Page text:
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Example of a brute force access behavior detected use case?

Splunk Employee
Splunk Employee

Does anyone have examples of how to use Splunk to check for brute force access behavior?

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Re: Example of a brute force access behavior detected use case?

Splunk Employee
Splunk Employee

The Splunk Product Best Practices team provided this response. Read more about How Crowdsourcing is Shaping the Future of Splunk Best Practices.

In this use case, we'll explore how to use Splunk Enterprise Security to detect excessive number of failed login attempts followed by a successful login which can indicate a successful brute force attack.

Use Case : Detecting Brute Force Attacks

Load data

This use case depends on authentication data as defined by the Common Information Model (CIM). For simplicity, this example uses authentication data from from Windows and Unix or Linux, but any data properly normalized for the authentication data model works well. It’s a best practice to use the CIM to normalize data at search time, but before you put in effort to create new knowledge objects, check Splunkbase to see if such a CIM-compatible app or add-on already exists.

Best practice: In searches, replace the asterisk in index= with the name of the index that contains the data. By default, Splunk stores data in the 'main' index. Therefore, index= becomes index=main. Use the OR operator to specify one or multiple indexes to search.
For example, index=main OR index=security. See About managing indexes and How indexing works in Splunk docs for details.

Best practice: Use the Splunk Add-on for Microsoft Windows to accelerate time to value time to value with Windows data. For details, see Is it a best practice to use the Splunk Add-on for Microsoft Windows? on Splunk Answers.

  1. Enable the [WinEventLog://Security] input in the add-on to collect Windows security data. For details, see our post How do I collect basic Windows OS Event Log data from my Windows systems? on Splunk Answers.
  2. Deploy the add-on to the search heads to use the Common Information Model to normalize the data at search time. See Install the Splunk Add-on for Windows in Splunk documents for the procedure.
  3. Run the following search to verify you are collecting Windows data: earliest=-1day index=* source=win*security tag=authentication user=* src=* | head 10

Best practice: Use the Splunk Add-on for Unix and Linux to accelerate time to value with Unix and Linux data.

  1. Enable the [monitor:///var/log] input in the add-on to collect the Linux security data. See Enable data and scripted inputs for the Splunk Add-on for Unix and Linux in Splunk docs for the procedure.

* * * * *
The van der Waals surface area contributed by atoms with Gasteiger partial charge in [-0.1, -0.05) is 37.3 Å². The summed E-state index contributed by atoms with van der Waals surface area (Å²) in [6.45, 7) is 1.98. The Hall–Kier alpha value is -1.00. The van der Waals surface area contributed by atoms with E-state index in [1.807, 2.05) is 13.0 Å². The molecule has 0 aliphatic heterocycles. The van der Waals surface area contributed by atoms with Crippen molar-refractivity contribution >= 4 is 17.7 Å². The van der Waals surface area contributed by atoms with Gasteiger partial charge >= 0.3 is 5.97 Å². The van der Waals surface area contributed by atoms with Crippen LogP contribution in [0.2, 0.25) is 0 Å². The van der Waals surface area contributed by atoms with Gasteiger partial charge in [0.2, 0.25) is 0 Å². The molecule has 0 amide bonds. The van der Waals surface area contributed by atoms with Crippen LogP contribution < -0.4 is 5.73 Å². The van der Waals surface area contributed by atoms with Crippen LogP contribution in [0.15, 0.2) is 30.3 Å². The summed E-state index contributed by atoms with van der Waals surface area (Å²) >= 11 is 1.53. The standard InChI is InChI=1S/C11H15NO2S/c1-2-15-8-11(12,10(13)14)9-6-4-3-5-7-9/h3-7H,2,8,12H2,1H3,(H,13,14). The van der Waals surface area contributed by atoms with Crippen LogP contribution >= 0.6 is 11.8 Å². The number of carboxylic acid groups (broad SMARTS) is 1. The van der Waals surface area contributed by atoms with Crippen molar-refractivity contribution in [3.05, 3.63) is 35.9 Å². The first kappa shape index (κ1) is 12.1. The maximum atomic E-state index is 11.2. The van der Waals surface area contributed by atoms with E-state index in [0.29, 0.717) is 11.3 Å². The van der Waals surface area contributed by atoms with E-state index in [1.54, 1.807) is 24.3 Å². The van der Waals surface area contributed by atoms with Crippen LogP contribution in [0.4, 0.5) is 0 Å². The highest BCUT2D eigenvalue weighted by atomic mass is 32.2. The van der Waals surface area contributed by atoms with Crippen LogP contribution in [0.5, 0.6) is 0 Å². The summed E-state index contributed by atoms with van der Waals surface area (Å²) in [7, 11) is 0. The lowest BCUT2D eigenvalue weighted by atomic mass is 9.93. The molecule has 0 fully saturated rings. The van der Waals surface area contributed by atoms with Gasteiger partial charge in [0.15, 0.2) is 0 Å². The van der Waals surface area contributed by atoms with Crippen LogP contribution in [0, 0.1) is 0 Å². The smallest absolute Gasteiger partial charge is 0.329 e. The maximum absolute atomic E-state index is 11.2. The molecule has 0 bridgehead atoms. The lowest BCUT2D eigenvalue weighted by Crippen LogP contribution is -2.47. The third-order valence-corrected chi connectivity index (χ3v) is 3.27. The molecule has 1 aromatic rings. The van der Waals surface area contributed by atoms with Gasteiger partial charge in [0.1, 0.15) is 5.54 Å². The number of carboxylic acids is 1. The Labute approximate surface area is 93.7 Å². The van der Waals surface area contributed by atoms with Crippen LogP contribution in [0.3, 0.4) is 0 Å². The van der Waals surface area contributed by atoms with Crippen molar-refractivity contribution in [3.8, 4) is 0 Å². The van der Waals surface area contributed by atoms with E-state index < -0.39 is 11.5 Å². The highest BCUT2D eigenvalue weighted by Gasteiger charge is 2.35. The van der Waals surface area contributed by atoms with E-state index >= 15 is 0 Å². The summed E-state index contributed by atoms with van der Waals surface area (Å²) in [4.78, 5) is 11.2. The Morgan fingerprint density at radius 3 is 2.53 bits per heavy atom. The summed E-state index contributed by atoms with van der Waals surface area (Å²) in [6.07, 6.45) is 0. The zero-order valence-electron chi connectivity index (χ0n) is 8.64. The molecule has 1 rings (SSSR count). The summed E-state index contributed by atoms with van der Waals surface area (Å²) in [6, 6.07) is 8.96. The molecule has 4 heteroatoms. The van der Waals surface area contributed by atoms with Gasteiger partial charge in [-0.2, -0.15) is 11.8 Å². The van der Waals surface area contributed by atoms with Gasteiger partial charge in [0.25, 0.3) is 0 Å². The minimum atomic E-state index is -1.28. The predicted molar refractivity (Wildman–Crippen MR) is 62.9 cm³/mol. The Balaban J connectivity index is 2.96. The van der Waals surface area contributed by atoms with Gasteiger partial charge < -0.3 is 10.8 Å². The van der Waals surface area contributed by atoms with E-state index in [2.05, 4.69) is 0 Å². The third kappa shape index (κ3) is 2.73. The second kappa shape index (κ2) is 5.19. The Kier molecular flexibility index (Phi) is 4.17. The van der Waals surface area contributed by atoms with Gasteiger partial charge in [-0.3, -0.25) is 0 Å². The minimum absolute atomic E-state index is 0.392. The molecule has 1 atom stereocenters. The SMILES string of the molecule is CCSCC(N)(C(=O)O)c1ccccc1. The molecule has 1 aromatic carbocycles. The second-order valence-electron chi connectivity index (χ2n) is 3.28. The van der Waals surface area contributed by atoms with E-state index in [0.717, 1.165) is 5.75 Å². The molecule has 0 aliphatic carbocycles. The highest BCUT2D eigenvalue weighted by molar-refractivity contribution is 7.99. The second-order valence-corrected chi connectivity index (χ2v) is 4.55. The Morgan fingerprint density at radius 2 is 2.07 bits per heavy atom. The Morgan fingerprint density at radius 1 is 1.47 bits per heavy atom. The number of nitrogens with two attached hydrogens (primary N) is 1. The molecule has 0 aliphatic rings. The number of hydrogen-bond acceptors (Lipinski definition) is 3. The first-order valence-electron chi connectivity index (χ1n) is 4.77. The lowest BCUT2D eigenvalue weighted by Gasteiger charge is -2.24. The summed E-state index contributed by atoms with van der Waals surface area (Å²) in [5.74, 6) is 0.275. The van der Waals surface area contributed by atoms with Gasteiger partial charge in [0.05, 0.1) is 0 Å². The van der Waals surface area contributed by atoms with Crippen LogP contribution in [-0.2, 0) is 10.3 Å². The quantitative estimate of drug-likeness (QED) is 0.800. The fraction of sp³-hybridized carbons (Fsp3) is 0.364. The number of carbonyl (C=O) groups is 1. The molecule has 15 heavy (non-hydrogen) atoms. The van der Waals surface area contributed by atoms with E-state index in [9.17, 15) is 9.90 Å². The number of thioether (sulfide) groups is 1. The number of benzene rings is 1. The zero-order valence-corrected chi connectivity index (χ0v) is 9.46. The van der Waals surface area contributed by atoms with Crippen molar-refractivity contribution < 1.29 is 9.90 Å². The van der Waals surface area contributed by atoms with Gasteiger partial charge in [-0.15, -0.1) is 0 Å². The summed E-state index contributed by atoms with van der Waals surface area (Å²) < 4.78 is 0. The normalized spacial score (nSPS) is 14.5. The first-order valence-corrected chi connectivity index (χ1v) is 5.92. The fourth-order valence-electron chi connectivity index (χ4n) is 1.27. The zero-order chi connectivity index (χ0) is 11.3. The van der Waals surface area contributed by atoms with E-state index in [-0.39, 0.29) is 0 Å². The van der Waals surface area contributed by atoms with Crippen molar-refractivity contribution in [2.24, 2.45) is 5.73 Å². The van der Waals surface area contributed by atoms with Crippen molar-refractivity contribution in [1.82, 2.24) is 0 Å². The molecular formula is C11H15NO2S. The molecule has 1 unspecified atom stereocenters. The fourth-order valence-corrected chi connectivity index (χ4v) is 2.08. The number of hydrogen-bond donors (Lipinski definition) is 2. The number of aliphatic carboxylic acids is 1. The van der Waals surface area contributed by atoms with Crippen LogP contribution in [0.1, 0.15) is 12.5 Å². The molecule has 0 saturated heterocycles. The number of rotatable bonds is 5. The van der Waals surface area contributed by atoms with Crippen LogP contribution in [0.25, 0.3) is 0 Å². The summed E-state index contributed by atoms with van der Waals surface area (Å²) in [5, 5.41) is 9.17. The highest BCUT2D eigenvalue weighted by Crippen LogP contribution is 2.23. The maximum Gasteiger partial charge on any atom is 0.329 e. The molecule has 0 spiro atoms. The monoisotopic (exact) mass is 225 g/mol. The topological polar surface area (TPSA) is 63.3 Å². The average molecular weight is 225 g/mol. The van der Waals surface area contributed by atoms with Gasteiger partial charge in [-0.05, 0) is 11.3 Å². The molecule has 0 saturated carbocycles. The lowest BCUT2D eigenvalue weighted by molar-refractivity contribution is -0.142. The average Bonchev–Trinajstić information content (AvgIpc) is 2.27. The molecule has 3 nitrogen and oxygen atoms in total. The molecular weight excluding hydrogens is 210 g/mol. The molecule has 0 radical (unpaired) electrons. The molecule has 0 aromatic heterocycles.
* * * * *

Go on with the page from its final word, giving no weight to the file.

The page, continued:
2. Give Splunk permission to read the /var/log/secure file to allow Splunk to monitor the Linux secure data. For details, see Which UNIX permissions are best for monitoring files? on Splunk Answers.
  3. Deploy the add-on to the search heads to use the Common Information Model to normalize the data at search time. See Install the Splunk Add-on for Unix and Linux in Splunk docs for the procedure.
  4. Run the following search to verify you are collecting Unix and Linux data: earliest=-1day index=* sourcetype=linux_secure tag=authentication user=* src=* | head 10

Best practice: Since Splunk normalizes values from multiple source types regardless of source or format, it’s a best practice to make sure your data is CIM-compliant. For more information about CIM and the Splunk Common Information Model (CIM) add-on see the Splunk Common Information Model Add-on Manual. Run the following search to verify you are searching for normalized authentication data and ready for this use case: earliest=-1day index=* tag=authentication user=* src=* | head 10

Get insights

This scenario uses the Incident Review dashboard in Splunk Enterprise Security and underlying correlation searches. Use the following procedure to discover incidents:

  1. Navigate to the Splunk Enterprise Security web user interface.
  2. Select Incident Review from the top navigation bar.
  3. Select the text box under Correlation Search, begin typing Brute Force Access Behavior Detected, then select the appropriate result from the result set.
  4. Select Submit to display notable events.

Review the Overview of Incident Review in Splunk Enterprise Security in Splunk docs for guidance on how to triage and act on resulting incidents. If no results appear, there may not be any notable notable events. However, you may need to enable correlation searches.

If no results appear, you may need to deploy the add-ons to the search heads to use the knowledge objects necessary for simple searching.

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Re: Example of a brute force access behavior detected use case?

Ultra Champion

Added related video content.

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